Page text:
Here's to Books and Blizzards
The only thing Jane Leavy didn’t share about Mickey Mantle in her fine new book The Last Boy is where and when he made his deal with the devil; the one whereby he became the best-looking [white] ballplayer in America during the decade spanning the mid 50’s & 60’s, both on and off the field; the one that eventually cost him his dignity and family, plus tax. Or maybe the deal was struck by Mickey’s father deep inside an Oklahoma zinc mine and maybe Mutt didn’t drive a hard enough bargain. Speaking of Mickey’s first coach, there is much more Oedipal fodder in this account of Mantle’s improbable life than just the hackneyed anecdote about the confrontation between father and son in a Kansas City hotel room when a demotion to the minors could have become a demotion to those Oklahoma mines.
I opened the book with a pre-existing fascination about Mantle. His stardom paralleled my boyhood and his agonizing demise at the end of life revealed some things about him that I related to. This is not to make a case for or against him versus any other ballplayer from any era. I am not a Mantle apologist. Nor did the book disillusion me, despite that it’s built around the author’s own disillusioning encounter with her childhood hero when she was assigned to interview him for the Washington Post in 1983. I’m too old for disillusionment. Instead my fascination was deepened. His extraordinary athletic prowess both obscured and excused what an otherwise uncoordinated person he was.
Laid bare are the childhood, career and afterlife of the man whose legacy runs a long, wide gamut from the tape measure home run to organ donation. Mantle is painted here as equal parts humble and boorish; a real, live Zeus who was saved from financial ruin but not himself by a nascent memorabilia craze that followed, not coincidentally, his folklorian playing days. He capitalized on celebrity despite that it confused him. He was always a ballplayer, even after he stopped playing ball, never having learned how to be anything else that could profit him.
Leavy earned commendation for the extraordinary depths of her research into, for instance, the mammoth and legendary home run at Griffith Stadium and a later one that rattled the pigeons’ perches at Yankee Stadium. So diligent and thorough was her excavation of Mantle’s ruins that I’m almost surprised she didn’t find her way to me for an account of how I got him to sign my ticket at a pro-am golf event in Iowa City in 1974. For a sportswriter Leavy is an accomplished archaeologist.
The title of the book is just right. Still, it occurred to me that Mickey Mantle would have fit as comfortably in the ranks of Peter Pan’s Lost Boys as he did in the juvenile sanctuary of the clubhouse. Only in dying did he ever grow up.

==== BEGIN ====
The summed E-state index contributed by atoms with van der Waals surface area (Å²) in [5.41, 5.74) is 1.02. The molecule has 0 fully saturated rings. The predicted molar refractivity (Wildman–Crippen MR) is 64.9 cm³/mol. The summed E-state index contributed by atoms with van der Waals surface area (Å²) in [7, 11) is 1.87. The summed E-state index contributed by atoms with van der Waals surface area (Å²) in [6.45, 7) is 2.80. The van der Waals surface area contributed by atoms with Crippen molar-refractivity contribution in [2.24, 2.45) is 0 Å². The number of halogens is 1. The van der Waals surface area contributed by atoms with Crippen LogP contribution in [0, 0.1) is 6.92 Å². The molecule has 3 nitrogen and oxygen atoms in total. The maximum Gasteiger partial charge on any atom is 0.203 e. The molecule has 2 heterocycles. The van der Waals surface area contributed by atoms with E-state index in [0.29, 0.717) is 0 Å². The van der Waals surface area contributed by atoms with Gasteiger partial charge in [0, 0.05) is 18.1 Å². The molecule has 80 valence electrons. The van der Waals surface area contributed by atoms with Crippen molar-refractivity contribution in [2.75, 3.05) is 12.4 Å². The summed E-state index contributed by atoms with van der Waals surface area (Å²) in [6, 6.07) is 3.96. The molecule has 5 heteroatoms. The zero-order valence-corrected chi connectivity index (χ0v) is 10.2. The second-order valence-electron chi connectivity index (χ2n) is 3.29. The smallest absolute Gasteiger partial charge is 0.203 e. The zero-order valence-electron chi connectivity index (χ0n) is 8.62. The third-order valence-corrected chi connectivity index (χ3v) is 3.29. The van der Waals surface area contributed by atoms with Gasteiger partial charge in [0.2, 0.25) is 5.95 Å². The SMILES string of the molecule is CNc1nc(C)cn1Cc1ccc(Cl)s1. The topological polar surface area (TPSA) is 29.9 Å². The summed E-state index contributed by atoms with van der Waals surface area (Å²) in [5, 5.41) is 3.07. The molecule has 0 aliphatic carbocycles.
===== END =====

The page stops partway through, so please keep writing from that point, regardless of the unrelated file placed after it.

The Mick who emerges in Leavy’s portrait is someone who was to be pitied and then perhaps briefly admired, but rarely envied. His soul was as tortured as his once remarkable but finally dilapidated body.
When he was young and still enjoyed it himself I imagine Mantle would have been a choice drinking companion. In lieu of ever having that opportunity I’ll hoist this book, poured neat, as a toast to his tragicomic memory.
I'm guessing 3/30 and all the two foot long hot dogs you can eat didn't work
Yes! In a 12-way tie for first!
Blew my prediction! I had them signing Zimmerman and trading for another arm.
Damn wanted Zimmermann
Yeah, this market. Remember when Ted Lilly signed a 4/$40m with the Cubs? It was like "Well, I guess if you can throw a ball, that's what the 3 and 4 starters are all getting." I'm glad I'm not a GM. Of course, they're spending our money...
in this market that seems like a decent deal relative to the market.
given that d.price will probably get 30m-ish a year, 22m for 29yo zimm doesn't seem bad. i wouldn't complain about him suiting up for the cubs. one less option gone...
Zimmermann 5/$110m with Tigers. Youch.
And the updated predications page: http://bit.ly/1NWlEek
Cubs 3B Christian Villanueva (who is out of minor league options) is hitting 358/464/500 for Obregon in the Mexican Pacific League (LMP), and is leading the LMP in OBP, is second in BAvg and walks, is seventh in SLG, and is tied for 8th in HR. He also has struck out only 16 times in 175 PA.
CTSteve, thanks for spelling Zimmermann correctly. We don't need another first baseman.
The media has linked Cueto and the Cubs approximately zero times this winter. I'm thinking there's just not a lot of interest there on the Cubs' part. It seems unlikely.
If the Cubs miss on Price, Grienke, and Zimmerman, they will aim for a mid-rotation starter via free agency or trade. However, I think this scenario also significantly boosts the odds that they extend Arrieta.
The Tigers are going after Zimmermann and the Red Sox will be throwing money at Price. Bringing Cueto back to the NL with the Cubs is looking like a serious possibility. Thoughts?
Peter Abraham of the Boston Globe in the financial impact to the Red Sox for not signing Jon Lester early in the free agent process:
It will be interesting to ultimately add up the cost of letting Jon Lester go.
The Red Sox botched up their negotiations with Lester in during spring training of 2014, making an initial offer of $70 million that was roughly $40 million short of what it should have been. Talks broke down and Lester was traded in July.
Wait...you're flip-flopping again?!
Is this legal? What is the rule here on opining definitively and then changing your mind?
I am not only surprised at your declaration, but Cutler's better 2015 showing. I don't get it - he went through Martz, Turner, Trestman, Kromer, and now Gase...and he is still here! And. he'll be here mext year too.
Happ signs w Jays
Morsi saying Price won't be a Jay
needs more d.beeler and e.jokisch
As an Illinois tax payer I appreciate what they r doing